Background & aims: Mediterranean diet (MeDi) is considered as a key component for healthy aging, including prevention of age-related disability, while its association with frailty, independent of disability has never been assessed. Our objective was to investigate the relation between MeDi adherence and frailty incidence among persons aged ≥75 years participating at the prospective population-based French Three-City Study.
Methods: The study sample consisted of 560 initially non-frail participants of the Three-City-Bordeaux center, seen at the 2009-2010 follow-up, and re-examined two years later. Adherence to MeDi was computed from a food frequency questionnaire (scored as 0-9). Frailty was defined as having at least three out of the following five slightly modified Fried frailty criteria: involuntary weight loss, exhaustion, slowness, weakness and low physical activity. Logistic regression models adjusted for sociodemographic and clinical covariates, including cognitive performance and depressive symptomatology, were used to assess the association between MeDi score and subsequent frailty risk.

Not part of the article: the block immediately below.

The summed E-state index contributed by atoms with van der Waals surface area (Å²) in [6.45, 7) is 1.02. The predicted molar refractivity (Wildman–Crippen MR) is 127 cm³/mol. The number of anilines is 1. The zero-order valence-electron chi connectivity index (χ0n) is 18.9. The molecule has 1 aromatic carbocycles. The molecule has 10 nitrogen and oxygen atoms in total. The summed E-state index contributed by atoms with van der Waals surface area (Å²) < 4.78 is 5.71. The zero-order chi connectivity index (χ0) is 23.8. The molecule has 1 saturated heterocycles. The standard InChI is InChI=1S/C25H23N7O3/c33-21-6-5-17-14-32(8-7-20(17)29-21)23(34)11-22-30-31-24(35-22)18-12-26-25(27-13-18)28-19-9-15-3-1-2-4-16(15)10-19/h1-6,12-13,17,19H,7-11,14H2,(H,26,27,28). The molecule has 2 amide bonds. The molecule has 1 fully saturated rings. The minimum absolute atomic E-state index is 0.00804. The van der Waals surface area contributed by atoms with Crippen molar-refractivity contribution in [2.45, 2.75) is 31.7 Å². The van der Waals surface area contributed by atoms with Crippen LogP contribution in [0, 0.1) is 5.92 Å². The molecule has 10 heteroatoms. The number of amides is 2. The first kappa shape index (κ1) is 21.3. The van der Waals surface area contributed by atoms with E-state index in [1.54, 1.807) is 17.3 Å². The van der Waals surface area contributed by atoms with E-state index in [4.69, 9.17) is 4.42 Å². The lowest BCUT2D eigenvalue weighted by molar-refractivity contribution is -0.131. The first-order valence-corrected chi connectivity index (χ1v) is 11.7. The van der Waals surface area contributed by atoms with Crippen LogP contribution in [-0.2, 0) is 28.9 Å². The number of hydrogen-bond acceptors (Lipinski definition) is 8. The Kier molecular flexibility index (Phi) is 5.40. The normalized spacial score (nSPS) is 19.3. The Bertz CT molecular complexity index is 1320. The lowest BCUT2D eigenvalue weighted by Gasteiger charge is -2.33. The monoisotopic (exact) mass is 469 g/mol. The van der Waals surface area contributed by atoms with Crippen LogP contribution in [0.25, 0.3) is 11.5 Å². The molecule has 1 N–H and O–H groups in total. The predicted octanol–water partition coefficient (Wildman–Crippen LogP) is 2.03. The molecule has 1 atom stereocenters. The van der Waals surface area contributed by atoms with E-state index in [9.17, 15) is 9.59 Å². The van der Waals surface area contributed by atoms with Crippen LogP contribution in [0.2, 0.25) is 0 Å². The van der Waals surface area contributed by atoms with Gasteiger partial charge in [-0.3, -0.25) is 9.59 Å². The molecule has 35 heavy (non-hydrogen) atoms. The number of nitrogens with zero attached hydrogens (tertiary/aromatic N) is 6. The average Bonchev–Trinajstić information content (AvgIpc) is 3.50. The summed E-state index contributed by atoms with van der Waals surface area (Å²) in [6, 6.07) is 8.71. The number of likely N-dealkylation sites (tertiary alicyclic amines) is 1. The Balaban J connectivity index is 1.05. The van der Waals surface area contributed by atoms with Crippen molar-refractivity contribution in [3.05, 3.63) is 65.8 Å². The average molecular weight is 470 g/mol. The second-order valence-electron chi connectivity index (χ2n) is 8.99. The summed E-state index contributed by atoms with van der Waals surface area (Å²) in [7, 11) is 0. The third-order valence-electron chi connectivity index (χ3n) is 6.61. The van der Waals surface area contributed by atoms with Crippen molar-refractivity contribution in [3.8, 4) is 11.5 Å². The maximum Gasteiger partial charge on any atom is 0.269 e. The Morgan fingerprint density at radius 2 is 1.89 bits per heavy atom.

Results: Over the 2-year follow-up, 79 participants (14%) became frail. Older adults with the highest MeDi adherence (score 6-9) had a significantly 68% frailty risk reduction (95% CI: 28-86%, p = 0.006) compared to those in the lowest MeDi category (score 0-3). Regarding the frailty criterion separately, the highest MeDi adherence was associated with a significantly reduced risk of incident slowness (OR = 0.45; 95% CI: 0.20-0.99, p = 0.04), poor muscle strength (OR = 0.44; 95% CI: 0.20-0.98, p = 0.04) and low physical activity (OR = 0.39; 95% CI: 0.18-0.82, p = 0.01), compared to the lowest MeDi adherence.
Conclusion: In addition to its well-documented beneficial effects on health, adherence to MeDi might contribute to prevent the onset of frailty, even at late stages of life.
Keywords: Frailty risk; Late life; Mediterranean-type Diet.
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